You will also need an appropriate facility in English language, sufficient to be able to work effectively at postgraduate level; generally this means capability equivalent to an International English Language Test System (IELTS) score of 6.5. To assess your English language skills in relation to your proposed studies you can visit the IELTS website.


Start End England fee Register
03 May 2025 Oct 2025 £1865.00

Registration closes 17/04/25 (places subject to availability)

This module is expected to start for the last time in May 2031.

Future availability

Investment and portfolio management starts once a year – in May. This page describes the module that will start in May 2024. We expect it to start for the last time in May 2031.

Additional costs

Study costs

There may be extra costs on top of the tuition fee, such as set books, a computer and internet access.

Ways to pay for this module

We know there’s a lot to think about when choosing to study, not least how much it’s going to cost and how you can pay.

That’s why we keep our fees as low as possible and offer a range of flexible payment and funding options, including a postgraduate loan, if you study this module as part of an eligible qualification. To find out more, see Fees and funding.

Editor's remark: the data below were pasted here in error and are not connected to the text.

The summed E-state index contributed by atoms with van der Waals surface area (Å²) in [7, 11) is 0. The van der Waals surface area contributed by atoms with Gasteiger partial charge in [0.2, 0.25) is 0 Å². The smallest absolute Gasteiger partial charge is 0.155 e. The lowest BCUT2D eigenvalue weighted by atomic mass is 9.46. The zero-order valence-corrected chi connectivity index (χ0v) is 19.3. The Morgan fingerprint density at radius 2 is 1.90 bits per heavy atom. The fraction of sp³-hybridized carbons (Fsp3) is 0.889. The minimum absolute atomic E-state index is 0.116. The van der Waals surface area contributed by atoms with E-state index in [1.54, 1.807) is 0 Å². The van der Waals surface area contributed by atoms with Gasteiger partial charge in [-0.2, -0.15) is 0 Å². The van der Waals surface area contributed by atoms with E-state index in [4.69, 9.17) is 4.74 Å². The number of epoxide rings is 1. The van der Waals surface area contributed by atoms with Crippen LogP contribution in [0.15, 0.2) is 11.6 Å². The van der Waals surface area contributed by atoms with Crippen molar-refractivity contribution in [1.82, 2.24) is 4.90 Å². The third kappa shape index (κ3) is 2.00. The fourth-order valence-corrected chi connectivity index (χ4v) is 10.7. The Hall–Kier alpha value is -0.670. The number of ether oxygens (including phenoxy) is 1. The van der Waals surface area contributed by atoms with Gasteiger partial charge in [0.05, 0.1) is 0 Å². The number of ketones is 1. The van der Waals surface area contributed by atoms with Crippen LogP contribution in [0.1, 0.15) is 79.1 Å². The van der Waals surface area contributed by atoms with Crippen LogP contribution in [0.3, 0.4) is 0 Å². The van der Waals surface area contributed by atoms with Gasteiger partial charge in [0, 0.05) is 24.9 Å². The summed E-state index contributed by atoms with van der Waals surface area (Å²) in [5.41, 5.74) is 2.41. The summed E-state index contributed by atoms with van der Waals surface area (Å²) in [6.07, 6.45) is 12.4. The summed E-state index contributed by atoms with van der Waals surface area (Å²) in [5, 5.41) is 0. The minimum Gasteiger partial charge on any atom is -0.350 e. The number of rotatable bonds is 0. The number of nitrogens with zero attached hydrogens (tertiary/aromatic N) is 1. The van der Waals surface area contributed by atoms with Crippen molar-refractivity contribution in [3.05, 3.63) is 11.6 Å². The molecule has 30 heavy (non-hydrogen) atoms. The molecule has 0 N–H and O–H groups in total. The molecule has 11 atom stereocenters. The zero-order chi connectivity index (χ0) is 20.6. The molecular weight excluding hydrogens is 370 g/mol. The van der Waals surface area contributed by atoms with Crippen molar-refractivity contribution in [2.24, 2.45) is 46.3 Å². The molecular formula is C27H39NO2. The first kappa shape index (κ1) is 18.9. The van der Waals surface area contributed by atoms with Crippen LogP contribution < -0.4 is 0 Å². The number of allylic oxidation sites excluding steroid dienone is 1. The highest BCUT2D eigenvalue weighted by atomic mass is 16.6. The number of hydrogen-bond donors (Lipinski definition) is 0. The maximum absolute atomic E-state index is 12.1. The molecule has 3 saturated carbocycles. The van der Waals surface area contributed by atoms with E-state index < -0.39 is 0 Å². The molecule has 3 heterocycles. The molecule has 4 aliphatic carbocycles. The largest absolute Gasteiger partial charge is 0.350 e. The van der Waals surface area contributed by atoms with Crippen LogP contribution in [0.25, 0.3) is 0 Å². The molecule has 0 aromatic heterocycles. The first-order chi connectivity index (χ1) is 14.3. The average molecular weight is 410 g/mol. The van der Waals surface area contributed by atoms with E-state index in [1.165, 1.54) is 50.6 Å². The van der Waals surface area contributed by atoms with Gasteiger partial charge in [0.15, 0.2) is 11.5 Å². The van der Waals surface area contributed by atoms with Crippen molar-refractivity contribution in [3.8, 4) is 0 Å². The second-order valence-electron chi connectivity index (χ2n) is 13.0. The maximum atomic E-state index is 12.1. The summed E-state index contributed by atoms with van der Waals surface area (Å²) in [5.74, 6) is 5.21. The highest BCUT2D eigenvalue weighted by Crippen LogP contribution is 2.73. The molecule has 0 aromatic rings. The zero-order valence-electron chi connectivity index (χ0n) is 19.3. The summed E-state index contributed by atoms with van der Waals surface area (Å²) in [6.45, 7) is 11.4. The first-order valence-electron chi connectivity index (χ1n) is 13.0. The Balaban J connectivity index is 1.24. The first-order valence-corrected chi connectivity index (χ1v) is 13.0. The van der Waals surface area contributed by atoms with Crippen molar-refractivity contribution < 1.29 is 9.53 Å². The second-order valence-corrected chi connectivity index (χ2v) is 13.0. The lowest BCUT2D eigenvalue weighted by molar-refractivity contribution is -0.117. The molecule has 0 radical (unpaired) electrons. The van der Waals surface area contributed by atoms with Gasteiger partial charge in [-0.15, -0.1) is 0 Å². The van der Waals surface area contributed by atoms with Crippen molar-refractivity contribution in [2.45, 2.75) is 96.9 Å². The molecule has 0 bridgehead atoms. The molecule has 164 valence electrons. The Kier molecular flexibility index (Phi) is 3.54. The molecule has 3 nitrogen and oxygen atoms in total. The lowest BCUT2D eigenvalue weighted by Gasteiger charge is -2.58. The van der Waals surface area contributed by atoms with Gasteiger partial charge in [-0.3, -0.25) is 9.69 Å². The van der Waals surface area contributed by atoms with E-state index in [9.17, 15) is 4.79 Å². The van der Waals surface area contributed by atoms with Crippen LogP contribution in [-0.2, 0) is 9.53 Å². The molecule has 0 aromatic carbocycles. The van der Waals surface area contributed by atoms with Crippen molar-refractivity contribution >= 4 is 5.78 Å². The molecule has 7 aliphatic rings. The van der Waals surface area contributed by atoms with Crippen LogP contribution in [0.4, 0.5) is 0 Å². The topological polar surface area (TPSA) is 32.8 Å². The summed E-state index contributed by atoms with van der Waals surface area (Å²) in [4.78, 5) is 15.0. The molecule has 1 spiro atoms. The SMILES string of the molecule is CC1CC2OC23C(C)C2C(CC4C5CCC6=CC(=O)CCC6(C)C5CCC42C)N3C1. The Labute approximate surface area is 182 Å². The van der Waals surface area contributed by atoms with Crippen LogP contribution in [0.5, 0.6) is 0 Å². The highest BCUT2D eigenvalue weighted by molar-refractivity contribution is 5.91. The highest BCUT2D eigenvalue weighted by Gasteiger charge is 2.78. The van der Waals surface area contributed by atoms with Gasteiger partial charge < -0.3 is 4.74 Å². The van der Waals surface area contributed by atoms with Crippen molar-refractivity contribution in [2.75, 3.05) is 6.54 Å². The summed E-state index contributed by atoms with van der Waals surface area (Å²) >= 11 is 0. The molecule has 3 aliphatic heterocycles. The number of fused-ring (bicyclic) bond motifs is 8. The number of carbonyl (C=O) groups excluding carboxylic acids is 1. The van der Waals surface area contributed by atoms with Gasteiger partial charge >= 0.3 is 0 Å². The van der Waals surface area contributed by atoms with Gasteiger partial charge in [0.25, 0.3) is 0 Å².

Study materials

What's included

You’ll be sent a print copy of the module text, alongside access to an online version which has an extensive variety of written resources that have been designed exclusively for this module.

You'll also have access to a module website, which includes:

  • a week-by-week study planner
  • audio and video content
  • assignment details and submission section
  • online tutorial access
  • published articles and case studies
  • access to the Open University library.